What Banks Passing Stress Tests Means for the U.S. Economy
Much of Wall Street was pleased in June when all but two of the largest U.S. banks passed the so-called "stress test" applied by the Federal Reserve. What is this stress test, where does it come from, and why do the results matter to Wall Street?
The stress tests come from the Dodd-Frank legislation that was passed after the financial crisis. These tests have been applied to large banks starting in 2009. In many ways, they are the equivalent of your physical stress test, where you run on a treadmill to apply stress to your heart and that stress is monitored.
The stress in this case is a financial model that makes dire economic assumptions, and the goal is to stay above a certain minimum percentage called the Tier 1 common capital ratio. The common capital ratio is the amount of high-quality capital compared to risk-weighted assets, and must be above 5% for the bank to pass the test.
In essence, the stress test measures whether or not a bank could survive a run on cash during a severe downturn. Given the "too big to fail" assumption made in the last banking crisis, the legislation is designed to keep the largest banks' combinations of capital and risk well above a bailout point. Many analysts believe it is these regulations that contained the damage after theBrexit vote resulted in market declines.
There are 28 factors in the scenarios, 16 domestic and 12 international. Levels are assumed for both an "adverse" and a "severely adverse" scenario to challenge the banks. Among the important domestic factors (with their recent assumptions) are the unemployment rate (7%-10%), real GDP (4.2%-7.5% drop), the Dow Jones Total Stock Market Index (10,396-12,132), market volatility (VIX) rising from 24 to 59-73, and the House Price Index falling from 183 to as low as 137. International factors include global GDP contraction, inflation, and key currency ratios between the U.S. and other nations.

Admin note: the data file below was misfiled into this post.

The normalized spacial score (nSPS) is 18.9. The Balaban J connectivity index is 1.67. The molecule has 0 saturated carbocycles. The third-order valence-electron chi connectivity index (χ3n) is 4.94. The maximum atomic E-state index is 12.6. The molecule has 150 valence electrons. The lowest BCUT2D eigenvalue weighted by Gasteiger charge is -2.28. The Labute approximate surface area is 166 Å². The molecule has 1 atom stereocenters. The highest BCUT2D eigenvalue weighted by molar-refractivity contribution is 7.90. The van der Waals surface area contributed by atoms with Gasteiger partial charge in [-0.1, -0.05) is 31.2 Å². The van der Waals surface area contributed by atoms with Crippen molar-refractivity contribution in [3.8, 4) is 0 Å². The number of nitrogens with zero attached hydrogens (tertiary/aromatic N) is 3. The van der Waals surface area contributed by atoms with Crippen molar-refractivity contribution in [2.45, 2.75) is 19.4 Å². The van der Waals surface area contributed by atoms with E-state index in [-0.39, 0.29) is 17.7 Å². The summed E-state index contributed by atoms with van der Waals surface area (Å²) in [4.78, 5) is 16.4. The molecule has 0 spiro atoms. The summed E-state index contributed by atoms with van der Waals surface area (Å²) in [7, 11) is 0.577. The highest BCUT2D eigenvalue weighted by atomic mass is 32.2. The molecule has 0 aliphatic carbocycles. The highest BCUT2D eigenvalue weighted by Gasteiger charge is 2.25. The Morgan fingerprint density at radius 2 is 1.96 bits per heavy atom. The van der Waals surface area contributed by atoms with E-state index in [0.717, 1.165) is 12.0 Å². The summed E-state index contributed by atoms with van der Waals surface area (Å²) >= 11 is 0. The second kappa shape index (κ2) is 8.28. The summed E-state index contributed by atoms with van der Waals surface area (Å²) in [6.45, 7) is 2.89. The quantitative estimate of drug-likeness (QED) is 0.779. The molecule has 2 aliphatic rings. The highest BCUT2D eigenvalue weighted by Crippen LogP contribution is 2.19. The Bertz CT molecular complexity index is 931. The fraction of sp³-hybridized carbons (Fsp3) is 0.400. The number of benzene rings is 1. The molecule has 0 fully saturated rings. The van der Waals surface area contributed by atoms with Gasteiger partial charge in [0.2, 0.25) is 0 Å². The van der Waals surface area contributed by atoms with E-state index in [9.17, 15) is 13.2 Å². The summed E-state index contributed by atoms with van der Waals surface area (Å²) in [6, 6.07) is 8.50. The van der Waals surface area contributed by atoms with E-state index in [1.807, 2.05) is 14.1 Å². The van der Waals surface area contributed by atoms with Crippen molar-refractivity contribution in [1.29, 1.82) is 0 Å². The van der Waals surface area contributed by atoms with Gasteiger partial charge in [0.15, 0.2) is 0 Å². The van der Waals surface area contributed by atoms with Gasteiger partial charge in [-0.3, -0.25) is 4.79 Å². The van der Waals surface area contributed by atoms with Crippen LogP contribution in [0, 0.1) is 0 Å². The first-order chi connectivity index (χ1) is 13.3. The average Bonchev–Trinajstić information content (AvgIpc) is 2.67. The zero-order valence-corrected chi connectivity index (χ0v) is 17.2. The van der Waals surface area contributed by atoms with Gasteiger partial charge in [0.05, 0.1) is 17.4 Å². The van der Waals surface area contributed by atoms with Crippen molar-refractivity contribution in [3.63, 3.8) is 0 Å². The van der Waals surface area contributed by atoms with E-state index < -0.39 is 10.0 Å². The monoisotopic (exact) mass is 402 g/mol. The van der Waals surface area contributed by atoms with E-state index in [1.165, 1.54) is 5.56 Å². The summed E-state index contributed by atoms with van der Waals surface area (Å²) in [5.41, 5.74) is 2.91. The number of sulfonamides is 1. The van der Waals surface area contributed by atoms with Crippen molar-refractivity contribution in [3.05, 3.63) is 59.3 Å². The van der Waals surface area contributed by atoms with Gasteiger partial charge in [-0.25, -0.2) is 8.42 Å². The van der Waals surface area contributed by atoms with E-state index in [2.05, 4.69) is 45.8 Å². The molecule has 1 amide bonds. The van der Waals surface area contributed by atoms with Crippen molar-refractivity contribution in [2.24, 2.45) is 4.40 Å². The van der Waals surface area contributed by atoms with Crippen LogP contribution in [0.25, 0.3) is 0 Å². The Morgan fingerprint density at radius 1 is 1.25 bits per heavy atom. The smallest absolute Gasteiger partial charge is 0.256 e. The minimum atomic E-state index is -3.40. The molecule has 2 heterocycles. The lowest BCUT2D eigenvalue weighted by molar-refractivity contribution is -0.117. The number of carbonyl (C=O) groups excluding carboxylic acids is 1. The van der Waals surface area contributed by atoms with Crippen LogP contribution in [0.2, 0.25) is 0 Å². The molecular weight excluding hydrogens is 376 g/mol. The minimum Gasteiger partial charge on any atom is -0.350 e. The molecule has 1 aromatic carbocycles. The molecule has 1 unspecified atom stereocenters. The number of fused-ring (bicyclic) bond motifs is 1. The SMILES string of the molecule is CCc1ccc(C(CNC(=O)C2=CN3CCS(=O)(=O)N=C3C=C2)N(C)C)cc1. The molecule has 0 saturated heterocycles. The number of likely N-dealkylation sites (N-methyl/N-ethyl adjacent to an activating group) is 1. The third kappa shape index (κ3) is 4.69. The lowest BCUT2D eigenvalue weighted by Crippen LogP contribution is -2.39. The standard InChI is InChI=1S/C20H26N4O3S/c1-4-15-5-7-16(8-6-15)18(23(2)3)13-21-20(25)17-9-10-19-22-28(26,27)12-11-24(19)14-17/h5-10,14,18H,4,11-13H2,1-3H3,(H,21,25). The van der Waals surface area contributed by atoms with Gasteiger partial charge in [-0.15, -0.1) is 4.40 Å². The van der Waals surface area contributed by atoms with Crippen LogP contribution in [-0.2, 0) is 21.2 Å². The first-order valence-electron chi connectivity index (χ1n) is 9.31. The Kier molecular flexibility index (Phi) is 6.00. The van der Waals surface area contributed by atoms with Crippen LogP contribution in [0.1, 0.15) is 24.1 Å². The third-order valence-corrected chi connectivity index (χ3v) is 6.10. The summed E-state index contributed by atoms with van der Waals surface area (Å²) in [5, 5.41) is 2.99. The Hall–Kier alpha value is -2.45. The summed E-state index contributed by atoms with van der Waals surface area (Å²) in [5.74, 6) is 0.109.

The first phase of the stress test measures each bank's capabilities assuming existing payouts, and the second phase incorporates each bank's plans for dividends, buybacks, and other shareholder payouts. Even with plenty of capital, the Fed can restrict a bank's actions based on qualitative factors — in other words, the bank has the proper amount of cash, but the Fed does not have confidence in the ability of their planning procedures to keep a proper financial safety net in place.
In this last run, 31 of the 33 banks received permission from the Fed to raise dividends or share buybacks without conditions. Bank of America received conditional permission as long as it fixed other concerns. The American branches of two foreign banks, Santander and Deutsche Bank, were prohibited from increasing payouts, even though they had plenty of excess capital, because of qualitative concerns — in the words of the Fed, "widespread and substantial weaknesses across their capital planning processes."
The banks that passed the stress tests quickly announced dividend increases and stock buyback plans, causing a rally in the middle of an otherwise dismal week for stocks.
Bank investors are typically frustrated with the stress-test concept, because requiring more capital to be held in reserve means that less capital can be distributed back to shareholders or that potential stock buybacks must be constrained. However, the results of the latest stress test allowed banks to increase what has been a conservative return to shareholders for years, and Wall Street reacted positively.
The process the Fed uses is often referred to as a "black box" of unknown metrics. Banks are frequently surprised to find their estimates are rosier than that of the Fed, forcing the banks to revise their plans. In this round, three of the larger banks (Goldman Sachs, Morgan Stanley and JPMorgan Chase) adjusted their payout plans in order to pass the second phase of the testing.
In summary, banking stress tests are a measure of how well banks are maintaining a fiscal safety net. While it protects taxpayers from future bailouts, the stress tests act as a natural governor on returns, and therefore bank investment. One could argue that it also inhibits growth. Presumably, banks and regulators will find the best balance over time to keep our fiscal system sound without acting as a significant economic drag.
This article was provided by our partners at moneytips.com.
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